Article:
In a free-market capitalistic system, the economy grows as companies compete freely for consumer dollars by producing superior products and services, adding jobs while their bottom-line grows. In such a system the government plays a role as referee by protecting consumers and ensuring all corporate players compete legally, and fairly. But in a crony-capitalistic system, the government does more than referee — it intervenes, attempting to assure success of some sectors and companies, while thwarting and even penalizing those that are out of favor with the prevailing ideology. Over the past six years our economic system has become increasingly controlled through governmental cronyism, and it just got much worse, and it’s based purely on ideology.
Early last year the Department of Justice (DOJ) initiated a new probe into questionable mercantile ventures facilitated by commercial banks. Initially, “Operation Choke Point” targeted banks that service payday lenders, especially online, and other services that they thought to be dubious. DOJ pressured banks doing business with such firms to “choke” or restrict access of such firms to banking services, even to the point of closing the accounts of such firms.
This policy is not traceable to the passage of Dodd-Frank Wall Street Reform and Consumer Protection Act, commonly referred to as FinReg. That Act created consumer protection regulations, as well as other measures such as “too big to fail,” which were designed to prevent a collapse of the financial services industry as we saw in 2008. Those regulations are enforced through the Department of the Treasury.
Operation Choke Point, however, is being run through the DOJ as an extension of the president’s Financial Fraud Enforcement Task Force (FFETF). The Task Force was created in November 2009 for the express purpose of holding accountable the individuals and institutions that created the last financial crisis. This task force, headed by the DOJ, includes the FBI, the Securities and Exchange Commission, the Secret Service, the U.S. Postal Inspection Service, Federal Deposit Insurance Corp., and the Consumer Financial Protection Bureau. The evidence for potential abuses is generated by banks through their reporting of Suspicious Activity Reports (SARs), making banking institutions partners with law enforcement agencies in identifying and flagging questionable financial activity.
This puts banks in a tenuous position with law-enforcement and government agencies. As the Wall Street Journal reported last month, “Banks, which need a reliable and safe payments network to survive, have always worked with law enforcement to fight fraud and even terrorism in the financial system. Banks provide tips to law enforcement when a customer’s behavior seems fishy, and they assist in investigations when asked. In the past year alone, banks have filed nearly a million suspicious activity reports with regulators, including suspicions of mortgage fraud, identity theft, counterfeit debit and credit cards, tax evasion and wire-transfer fraud.”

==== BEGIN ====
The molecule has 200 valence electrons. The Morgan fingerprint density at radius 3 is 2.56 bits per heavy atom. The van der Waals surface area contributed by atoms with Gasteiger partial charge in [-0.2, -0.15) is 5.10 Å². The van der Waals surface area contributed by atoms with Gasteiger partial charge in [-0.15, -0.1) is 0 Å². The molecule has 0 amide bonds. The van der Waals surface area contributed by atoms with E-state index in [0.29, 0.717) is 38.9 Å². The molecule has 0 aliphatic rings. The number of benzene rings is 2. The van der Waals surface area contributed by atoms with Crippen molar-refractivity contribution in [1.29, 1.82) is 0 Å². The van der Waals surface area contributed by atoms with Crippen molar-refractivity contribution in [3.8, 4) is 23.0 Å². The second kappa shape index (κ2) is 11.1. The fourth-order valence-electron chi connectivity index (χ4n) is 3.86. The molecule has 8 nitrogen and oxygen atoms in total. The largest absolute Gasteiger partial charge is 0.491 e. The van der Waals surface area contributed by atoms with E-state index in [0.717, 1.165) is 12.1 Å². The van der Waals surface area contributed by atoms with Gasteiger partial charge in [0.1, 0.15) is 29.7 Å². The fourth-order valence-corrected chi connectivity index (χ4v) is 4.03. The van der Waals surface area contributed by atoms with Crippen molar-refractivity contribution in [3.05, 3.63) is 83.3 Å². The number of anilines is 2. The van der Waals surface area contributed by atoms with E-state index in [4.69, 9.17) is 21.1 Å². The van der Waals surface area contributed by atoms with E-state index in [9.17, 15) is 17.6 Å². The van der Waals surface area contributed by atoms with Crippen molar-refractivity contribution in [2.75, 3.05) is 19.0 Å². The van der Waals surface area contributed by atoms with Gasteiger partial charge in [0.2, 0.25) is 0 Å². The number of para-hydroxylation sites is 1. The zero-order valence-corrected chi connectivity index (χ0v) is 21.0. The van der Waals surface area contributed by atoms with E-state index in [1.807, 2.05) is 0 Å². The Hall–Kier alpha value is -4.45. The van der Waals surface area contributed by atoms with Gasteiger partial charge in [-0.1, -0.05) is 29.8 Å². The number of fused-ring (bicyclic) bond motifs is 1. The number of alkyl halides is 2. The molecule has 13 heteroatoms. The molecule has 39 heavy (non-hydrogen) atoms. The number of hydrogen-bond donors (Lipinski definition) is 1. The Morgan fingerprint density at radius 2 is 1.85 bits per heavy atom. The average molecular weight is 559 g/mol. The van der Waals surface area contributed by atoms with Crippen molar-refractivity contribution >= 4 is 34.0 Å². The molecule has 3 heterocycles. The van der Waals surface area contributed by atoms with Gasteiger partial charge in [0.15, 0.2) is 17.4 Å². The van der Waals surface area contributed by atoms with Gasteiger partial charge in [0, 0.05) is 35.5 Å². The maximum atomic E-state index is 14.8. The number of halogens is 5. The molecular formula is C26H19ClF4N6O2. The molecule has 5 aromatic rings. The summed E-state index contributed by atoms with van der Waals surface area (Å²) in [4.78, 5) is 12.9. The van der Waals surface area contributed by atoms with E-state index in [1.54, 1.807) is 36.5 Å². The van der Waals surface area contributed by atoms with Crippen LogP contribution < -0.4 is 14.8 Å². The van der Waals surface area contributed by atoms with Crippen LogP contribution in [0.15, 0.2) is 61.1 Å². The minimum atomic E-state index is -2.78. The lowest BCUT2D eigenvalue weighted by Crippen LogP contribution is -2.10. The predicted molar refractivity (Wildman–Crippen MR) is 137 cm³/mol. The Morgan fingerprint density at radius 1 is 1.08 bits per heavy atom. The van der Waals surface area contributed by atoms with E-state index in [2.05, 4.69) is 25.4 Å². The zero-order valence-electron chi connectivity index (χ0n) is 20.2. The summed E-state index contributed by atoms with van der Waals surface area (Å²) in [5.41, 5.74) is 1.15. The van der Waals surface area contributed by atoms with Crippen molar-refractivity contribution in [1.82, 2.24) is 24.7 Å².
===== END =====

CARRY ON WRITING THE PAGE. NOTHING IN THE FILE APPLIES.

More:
Clearly the intent of the FFETF is appropriate, as it relates to curtailing illegal or dubious financial ventures and transactions, and restricting money-laundering schemes. The problem is, it’s now gone much further than the original intent.
Two weeks ago, the House Oversight and Government Reform Committee reported that, based on internal DOJ documents, the administration is now using Operation Choke Point to target companies and sectors that are completely legal, yet not viewed favorably by the administration. The report stated that the DOJ is using pressure on banks to “shut down” companies that they find “objectionable.” “We have documented that they are going after gun and ammunitions manufacturers, gun sellers and non-deposit lenders. Their own memos show they are well beyond enforcing the law,” said Rep. Blaine Luetkemeyer (R-MO) after the report was made public.
And it doesn’t end there. The documents released by the House Oversight Committee show that the DOJ has included the entire firearms industry and classified them with other “high risk” targeted businesses. The trade association for firearms and ammunition manufacturers, The National Shooting Sports Foundation, has reported that, “several of its members have had banking relationships wrongfully terminated as a result Operation Choke Point.”
We have yet again an example of the administration utilizing the tools of governance to discriminate against activities and companies that are legal, that they don’t approve of. As previously documented, the administration has abused their power with the IRS, DOJ, Environmental Protection Agency, the Labor Department, FBI, ATF, and OSHA. The administration has abused the power of government, based on ideology, to harass, intimidate, and put out of business, companies led by conservative contributors, and conservative non-profit organizations.
This is the type of political corruption we would expect from a banana republic, or a despotic Middle-Eastern regime, certainly not the United States of America. Columnist Charles Krauthammer believes we’ll be dealing for years with the “toxic residue of this outbreak of authoritative lawlessness.” This is no longer simply a partisan issue of concern. This goes right to the heart of what defines our constitutional system of government, for we have, until now, been a country governed by law, not presidential whims based on ideology.
Associated Press award winning columnist Richard Larsen is President of Larsen Financial, a brokerage and financial planning firm in Pocatello, Idaho and is a graduate of Idaho State University with degrees in Political Science and History and coursework completed toward a Master’s in Public Administration. He can be reached at firstname.lastname@example.org.